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Zedfactory unveils car park 'homes on stilts'

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Bill Dunster’s Zedfactory has revealed its latest project – homes built on stilts over ground-level car parking bays 

The homes are intended to use space in car parks that are left empty overnight. Dunster’s practice has already built one if the ZEDpods in the car park of building science centre BRE in Watford. 

Each 22.4m² home, comprising an open-plan kitchen and living area, a double bedroom and a toilet, will sit over two back to back car parking spaces. 

Car park on stilts sketch

Car park on stilts sketch

Source: ZEDfactory

ZEDpod, sketch

The free standing homes are designed to be self-sufficient in energy using built-in PV and battery storage. 

Dunster said: ’Many of Britain’s ground level car parks are filled with cars during the day: at stations, schools and colleges, shopping centres, healthcare facilities. But they’re empty at night.

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ZEDpod, living area and upstairs

Source: Peter White 

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ZEDpod, side-view

Source: Peter White

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ZEDpod living/kitchen area

Source: Peter White 

’Meanwhile, many commuters using the trains, students from the colleges, workers serving us in the shops or treating us in the healthcare sector are struggling to find affordable homes.’

A two-person pod would cost around £65,000,00 to buy, according to the practice. 

The practice is currently welcoming people to view the ZEDpod in Watford for open house events on 14 December, 9 January and 7 February.



Readers' comments (7)

  • Brave idea to highlight the real housing-versus-cars crisis in our land today. But I'm not sure I'd have used the phrase "open-plan"...

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  • It appears to sit over four car parking spaces, leaving just two accessible. When you start stacking these together you'd lose half the capacity of the car park. A development of houses with half-depth ground floors and cantilevered top floor, two spaces wide, would achieve the same parking and more living space. This doesn't appear to be a solution to either issue.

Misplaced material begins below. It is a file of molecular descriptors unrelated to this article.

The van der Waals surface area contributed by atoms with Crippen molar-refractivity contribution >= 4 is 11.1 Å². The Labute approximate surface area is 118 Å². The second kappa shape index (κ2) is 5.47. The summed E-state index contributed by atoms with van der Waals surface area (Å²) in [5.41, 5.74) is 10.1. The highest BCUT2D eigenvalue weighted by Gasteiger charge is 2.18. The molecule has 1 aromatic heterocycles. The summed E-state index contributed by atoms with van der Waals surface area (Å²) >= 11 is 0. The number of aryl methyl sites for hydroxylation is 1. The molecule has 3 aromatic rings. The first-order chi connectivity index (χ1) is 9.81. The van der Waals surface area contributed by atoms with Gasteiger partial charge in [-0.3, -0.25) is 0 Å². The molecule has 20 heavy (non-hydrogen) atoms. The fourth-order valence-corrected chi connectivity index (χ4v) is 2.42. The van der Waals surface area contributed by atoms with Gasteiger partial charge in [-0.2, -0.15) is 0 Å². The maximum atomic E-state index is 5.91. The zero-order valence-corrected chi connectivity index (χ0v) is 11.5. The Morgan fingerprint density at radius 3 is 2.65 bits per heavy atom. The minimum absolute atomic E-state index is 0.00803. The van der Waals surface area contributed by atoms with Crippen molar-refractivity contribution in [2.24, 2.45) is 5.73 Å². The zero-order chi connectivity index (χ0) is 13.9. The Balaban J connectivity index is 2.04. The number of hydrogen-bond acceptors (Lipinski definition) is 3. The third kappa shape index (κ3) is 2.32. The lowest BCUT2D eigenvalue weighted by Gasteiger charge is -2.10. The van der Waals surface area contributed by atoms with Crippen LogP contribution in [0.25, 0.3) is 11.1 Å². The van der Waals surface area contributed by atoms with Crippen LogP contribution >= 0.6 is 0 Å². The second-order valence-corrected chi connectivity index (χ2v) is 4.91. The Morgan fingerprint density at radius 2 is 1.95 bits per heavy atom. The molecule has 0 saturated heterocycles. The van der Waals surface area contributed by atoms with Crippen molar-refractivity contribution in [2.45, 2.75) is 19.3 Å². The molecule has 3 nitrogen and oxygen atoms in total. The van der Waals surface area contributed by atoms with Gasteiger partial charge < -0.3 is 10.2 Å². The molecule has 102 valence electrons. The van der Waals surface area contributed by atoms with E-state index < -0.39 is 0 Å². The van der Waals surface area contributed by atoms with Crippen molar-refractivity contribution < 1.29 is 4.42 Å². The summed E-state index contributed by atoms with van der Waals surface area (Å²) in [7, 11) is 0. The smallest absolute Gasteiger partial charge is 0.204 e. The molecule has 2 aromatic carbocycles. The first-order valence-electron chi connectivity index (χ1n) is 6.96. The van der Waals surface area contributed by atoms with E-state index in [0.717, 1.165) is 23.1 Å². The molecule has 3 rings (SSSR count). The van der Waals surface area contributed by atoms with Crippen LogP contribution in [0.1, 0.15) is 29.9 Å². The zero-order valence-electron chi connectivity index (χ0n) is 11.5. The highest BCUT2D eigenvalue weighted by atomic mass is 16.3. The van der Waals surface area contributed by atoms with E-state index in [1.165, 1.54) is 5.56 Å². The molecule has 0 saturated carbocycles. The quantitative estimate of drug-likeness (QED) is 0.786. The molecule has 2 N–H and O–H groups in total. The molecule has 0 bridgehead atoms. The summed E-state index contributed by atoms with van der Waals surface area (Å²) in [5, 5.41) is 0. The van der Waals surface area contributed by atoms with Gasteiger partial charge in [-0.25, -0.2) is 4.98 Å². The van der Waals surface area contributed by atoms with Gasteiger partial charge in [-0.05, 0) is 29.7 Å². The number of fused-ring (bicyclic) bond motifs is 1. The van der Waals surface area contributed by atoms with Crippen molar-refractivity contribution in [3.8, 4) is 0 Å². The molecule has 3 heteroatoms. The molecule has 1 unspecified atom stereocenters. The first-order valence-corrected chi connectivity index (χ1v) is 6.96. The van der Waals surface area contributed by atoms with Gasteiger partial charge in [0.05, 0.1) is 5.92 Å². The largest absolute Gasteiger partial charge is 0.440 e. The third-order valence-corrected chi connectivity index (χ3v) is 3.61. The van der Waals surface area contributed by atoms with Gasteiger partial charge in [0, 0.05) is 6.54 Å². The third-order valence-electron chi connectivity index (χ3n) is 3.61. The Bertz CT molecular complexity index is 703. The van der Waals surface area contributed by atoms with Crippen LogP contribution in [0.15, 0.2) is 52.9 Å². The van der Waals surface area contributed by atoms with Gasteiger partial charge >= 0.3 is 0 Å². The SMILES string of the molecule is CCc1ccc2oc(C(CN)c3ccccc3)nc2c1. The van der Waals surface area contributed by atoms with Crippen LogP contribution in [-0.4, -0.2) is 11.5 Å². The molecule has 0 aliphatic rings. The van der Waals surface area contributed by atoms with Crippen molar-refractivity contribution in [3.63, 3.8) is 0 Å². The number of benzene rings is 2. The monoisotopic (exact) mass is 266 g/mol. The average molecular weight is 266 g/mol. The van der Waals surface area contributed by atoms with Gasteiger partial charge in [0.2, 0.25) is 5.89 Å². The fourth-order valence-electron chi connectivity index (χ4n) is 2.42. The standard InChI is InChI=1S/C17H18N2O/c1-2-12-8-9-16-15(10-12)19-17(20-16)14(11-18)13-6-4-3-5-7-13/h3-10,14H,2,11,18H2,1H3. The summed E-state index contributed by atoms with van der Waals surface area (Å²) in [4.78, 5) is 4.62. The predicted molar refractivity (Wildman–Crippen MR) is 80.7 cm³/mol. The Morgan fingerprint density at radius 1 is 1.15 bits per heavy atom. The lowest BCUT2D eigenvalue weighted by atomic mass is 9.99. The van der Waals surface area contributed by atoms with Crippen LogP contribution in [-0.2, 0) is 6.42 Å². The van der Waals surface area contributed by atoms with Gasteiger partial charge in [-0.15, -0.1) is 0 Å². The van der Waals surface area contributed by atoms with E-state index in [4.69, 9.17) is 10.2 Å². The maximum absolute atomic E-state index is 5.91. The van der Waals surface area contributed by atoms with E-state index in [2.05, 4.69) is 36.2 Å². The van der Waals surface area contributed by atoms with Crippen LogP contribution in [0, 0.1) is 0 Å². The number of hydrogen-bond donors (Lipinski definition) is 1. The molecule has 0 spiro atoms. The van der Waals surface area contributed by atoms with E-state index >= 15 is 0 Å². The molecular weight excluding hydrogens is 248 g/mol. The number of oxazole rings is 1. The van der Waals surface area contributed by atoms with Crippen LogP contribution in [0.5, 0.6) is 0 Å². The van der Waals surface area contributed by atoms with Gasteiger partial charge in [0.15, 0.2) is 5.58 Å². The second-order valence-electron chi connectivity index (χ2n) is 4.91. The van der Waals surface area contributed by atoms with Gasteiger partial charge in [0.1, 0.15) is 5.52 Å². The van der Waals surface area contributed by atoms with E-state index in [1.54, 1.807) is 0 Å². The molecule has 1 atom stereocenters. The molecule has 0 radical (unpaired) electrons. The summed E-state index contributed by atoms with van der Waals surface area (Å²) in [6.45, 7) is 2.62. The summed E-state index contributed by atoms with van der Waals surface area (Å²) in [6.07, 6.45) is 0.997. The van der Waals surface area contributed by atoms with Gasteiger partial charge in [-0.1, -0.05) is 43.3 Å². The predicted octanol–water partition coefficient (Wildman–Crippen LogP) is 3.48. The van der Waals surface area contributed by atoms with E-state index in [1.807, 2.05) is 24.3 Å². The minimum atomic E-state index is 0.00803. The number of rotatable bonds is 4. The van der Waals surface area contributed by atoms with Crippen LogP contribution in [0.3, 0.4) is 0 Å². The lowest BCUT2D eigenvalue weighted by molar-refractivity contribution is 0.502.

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  • Should we not be building proper houses where we can build proper houses – after all, it's not a technical problem that's holding this back but a political/economic one – and pepper our urban carparks with tree planting so they at least go some way to mitigate the cars' CO2 output. I love clever design solutions, but they need to address the right problem. It reminds me of the Hellman cartoon - "Technology is the answer! Now, what's the question?"...

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  • Good. It's easier to move than normal houses, and cars aren't going away yet.
    What's a 'proper house'? This could also have trees next to it due to it being on stilts and not having foundations like a normal house.

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  • Is the logical end point to this to build housing estates over surface car parks, complete with full-sized houses and gardens, roads and parking beneath?

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  • For Ian Goulty: This 'end point' was brilliantly demonstrated way back in 1960 by Atelier 5 at Siedlung Halen outside Bern, and this and their other Swiss projects inspired the design of Alexandra Road and a few other developments around London - but such a logical design philosophy seems to have been extraordinarily neglected in Britain over the last half century.

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  • Industry Professional

    Great! Lets cram some more houses in London to inflate the prices rather than increase the number of houses across the UK.

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